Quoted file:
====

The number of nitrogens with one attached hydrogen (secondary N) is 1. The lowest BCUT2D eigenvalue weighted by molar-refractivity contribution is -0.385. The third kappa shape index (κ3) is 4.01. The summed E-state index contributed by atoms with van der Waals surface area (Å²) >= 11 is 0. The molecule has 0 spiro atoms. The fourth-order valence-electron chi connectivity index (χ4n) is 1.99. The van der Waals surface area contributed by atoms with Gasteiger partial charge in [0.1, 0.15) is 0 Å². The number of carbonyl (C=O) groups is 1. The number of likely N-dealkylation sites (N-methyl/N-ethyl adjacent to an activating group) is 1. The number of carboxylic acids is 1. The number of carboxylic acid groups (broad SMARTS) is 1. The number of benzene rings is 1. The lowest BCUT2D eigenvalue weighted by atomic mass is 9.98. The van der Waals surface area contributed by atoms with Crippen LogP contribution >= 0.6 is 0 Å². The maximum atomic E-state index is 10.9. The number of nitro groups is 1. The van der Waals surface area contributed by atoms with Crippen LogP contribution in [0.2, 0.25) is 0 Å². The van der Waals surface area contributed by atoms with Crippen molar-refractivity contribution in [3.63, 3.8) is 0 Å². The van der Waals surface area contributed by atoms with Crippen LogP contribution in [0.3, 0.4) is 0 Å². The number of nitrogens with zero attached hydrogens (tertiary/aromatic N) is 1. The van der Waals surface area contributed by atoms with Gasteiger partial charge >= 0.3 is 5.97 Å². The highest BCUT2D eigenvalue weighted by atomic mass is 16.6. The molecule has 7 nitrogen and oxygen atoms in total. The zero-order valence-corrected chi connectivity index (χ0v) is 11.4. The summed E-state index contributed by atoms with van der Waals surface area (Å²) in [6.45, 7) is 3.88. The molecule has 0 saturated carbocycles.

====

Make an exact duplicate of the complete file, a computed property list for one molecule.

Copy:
The number of nitrogens with one attached hydrogen (secondary N) is 1. The lowest BCUT2D eigenvalue weighted by molar-refractivity contribution is -0.385. The third kappa shape index (κ3) is 4.01. The summed E-state index contributed by atoms with van der Waals surface area (Å²) >= 11 is 0. The molecule has 0 spiro atoms. The fourth-order valence-electron chi connectivity index (χ4n) is 1.99. The van der Waals surface area contributed by atoms with Gasteiger partial charge in [0.1, 0.15) is 0 Å². The number of carbonyl (C=O) groups is 1. The number of likely N-dealkylation sites (N-methyl/N-ethyl adjacent to an activating group) is 1. The number of carboxylic acids is 1. The number of carboxylic acid groups (broad SMARTS) is 1. The number of benzene rings is 1. The lowest BCUT2D eigenvalue weighted by atomic mass is 9.98. The van der Waals surface area contributed by atoms with Crippen LogP contribution >= 0.6 is 0 Å². The maximum atomic E-state index is 10.9. The number of nitro groups is 1. The van der Waals surface area contributed by atoms with Crippen LogP contribution in [0.2, 0.25) is 0 Å². The van der Waals surface area contributed by atoms with Crippen molar-refractivity contribution in [3.63, 3.8) is 0 Å². The van der Waals surface area contributed by atoms with Crippen LogP contribution in [0.3, 0.4) is 0 Å². The number of nitrogens with zero attached hydrogens (tertiary/aromatic N) is 1. The van der Waals surface area contributed by atoms with Gasteiger partial charge >= 0.3 is 5.97 Å². The highest BCUT2D eigenvalue weighted by atomic mass is 16.6. The molecule has 7 nitrogen and oxygen atoms in total. The zero-order valence-corrected chi connectivity index (χ0v) is 11.4. The summed E-state index contributed by atoms with van der Waals surface area (Å²) in [6.45, 7) is 3.88. The molecule has 0 saturated carbocycles.